An Ancient ‘Skull Cult’ in Turkey Practiced Rituals With Bones of the Dead

Three carved human skulls found in southeastern Turkey provide evidence of reverential — or sinister — rituals tied to what was previously thought to be a typical hunter-gatherer society.

The mundane image of Göbekli Tepe has just been erased, however, given the recent discovery of three carved human skulls within the ruins. The findings are reported in the journal Science Advances.

“It can be that the individuals were decapitated when still ‘fresh,’” lead author Julia Gresky of the German Archaeological Institute’s Department of Natural Sciences said.

“But,” she added, “it can also be that, like known burial customs of other Neolithic sites, the burials were reopened after some time, the skulls were taken and remnants of soft tissue that were still adhering to the bone were scraped away. Then the carvings were performed and the skulls were displayed.”

In short, the site was likely home to a Neolithic skull cult.

Skull cults refer to groups that practiced rituals involving the heads of the dead. The cults were sometimes peaceful and tied to ancestor veneration. The authors believe that carving “branded” the skulls, marking them as different from other human remains. But branding might instead have informed onlookers that these individuals were dead enemies.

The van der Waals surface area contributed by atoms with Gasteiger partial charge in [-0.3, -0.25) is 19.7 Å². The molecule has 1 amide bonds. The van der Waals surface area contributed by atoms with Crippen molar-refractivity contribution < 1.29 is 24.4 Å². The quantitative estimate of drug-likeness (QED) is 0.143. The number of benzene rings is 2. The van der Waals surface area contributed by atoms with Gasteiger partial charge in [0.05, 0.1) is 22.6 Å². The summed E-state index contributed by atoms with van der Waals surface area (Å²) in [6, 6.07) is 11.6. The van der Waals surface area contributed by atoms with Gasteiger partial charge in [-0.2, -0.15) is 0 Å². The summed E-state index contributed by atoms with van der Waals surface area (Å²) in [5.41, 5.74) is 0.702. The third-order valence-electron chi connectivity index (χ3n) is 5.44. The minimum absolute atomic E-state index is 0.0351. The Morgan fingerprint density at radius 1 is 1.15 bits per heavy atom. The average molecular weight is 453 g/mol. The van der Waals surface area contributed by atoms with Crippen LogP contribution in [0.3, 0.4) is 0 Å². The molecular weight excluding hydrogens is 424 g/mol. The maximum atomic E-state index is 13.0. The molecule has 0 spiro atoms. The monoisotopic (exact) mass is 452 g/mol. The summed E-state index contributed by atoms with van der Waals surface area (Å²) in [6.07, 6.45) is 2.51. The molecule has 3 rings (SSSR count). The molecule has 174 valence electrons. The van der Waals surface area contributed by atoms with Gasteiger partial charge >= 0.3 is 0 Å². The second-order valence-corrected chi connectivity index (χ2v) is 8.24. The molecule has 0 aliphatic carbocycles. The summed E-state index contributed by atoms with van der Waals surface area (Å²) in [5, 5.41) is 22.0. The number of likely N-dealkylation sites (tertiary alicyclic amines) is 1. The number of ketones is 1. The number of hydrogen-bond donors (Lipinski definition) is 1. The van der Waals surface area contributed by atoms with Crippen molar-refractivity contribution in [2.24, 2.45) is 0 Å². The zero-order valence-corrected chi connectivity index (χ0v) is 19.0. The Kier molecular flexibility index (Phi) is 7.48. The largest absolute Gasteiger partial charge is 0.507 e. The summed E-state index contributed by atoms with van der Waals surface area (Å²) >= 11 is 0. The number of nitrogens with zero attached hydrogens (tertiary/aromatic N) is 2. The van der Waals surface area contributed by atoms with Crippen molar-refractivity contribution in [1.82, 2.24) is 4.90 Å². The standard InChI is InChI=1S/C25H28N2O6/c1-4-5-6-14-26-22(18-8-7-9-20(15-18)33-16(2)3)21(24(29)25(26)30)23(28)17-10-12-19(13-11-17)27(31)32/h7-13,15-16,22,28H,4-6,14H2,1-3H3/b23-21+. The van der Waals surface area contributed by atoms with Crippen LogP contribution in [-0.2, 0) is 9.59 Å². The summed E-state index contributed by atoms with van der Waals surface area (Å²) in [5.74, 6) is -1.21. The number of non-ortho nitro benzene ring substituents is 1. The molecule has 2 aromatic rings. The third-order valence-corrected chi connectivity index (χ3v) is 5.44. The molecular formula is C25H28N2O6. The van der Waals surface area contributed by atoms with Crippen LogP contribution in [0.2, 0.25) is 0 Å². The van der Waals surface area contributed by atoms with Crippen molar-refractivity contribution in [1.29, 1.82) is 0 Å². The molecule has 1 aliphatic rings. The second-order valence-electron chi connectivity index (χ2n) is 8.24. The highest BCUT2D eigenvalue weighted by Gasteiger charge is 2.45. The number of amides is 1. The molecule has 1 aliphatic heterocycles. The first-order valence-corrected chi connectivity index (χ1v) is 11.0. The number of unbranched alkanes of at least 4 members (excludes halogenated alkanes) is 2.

Another similarly aged site, Tell Qarassa North in Syria dated to 10,700-11,600 years ago, featured deliberately mutilated facial skeletons. They have been interpreted as an expression of post-mortal punishment.

The skulls at Göbekli Tepe lack collagen, Gresky said, but organic residues were found in the mud mortar and wall plaster residues near the remains. These were radiocarbon dated to what are known as the Pre-Pottery Neolithic A period (10,000-11,500 BC) and the Pre-Pottery Neolithic B period that followed and lasted until about 7,000 BC in this region. Göbekli Tepe is located 7 miles northeast of the city of Şanlıurfa, Turkey.

Analysis of the skulls revealed that one belonged to a female who lived to be 25–40 years old. Another was an individual who died between the ages of 30–45. The sex and age of the third skeleton could not be determined.

The adult ages of the individuals did not surprise the researchers.

“People who survived the critical periods in life, like childhood, and in women, the period of giving birth, had the chance to become quite old,” Gresky explained. “The average age in the Neolithic is low because of high infant mortality.”

As for how the skulls would have been displayed, the remains provide intriguing clues.

“In one skull,” Gresky said, “we have evidence of a drilled hole, which is placed in a way that the skull would have looked straight when hung.”

Another skull “showed scattered remnants of ochre,” she continued, “but not in a way that would verify a painting. It is rather due to placement of the skull in, or next to, ochre.”

Human burials have not yet been found at Göbekli Tepe, but Gresky expects that they will be located in future excavations. Such work will hopefully reveal more about what occurred at this still-mysterious site during its heyday.

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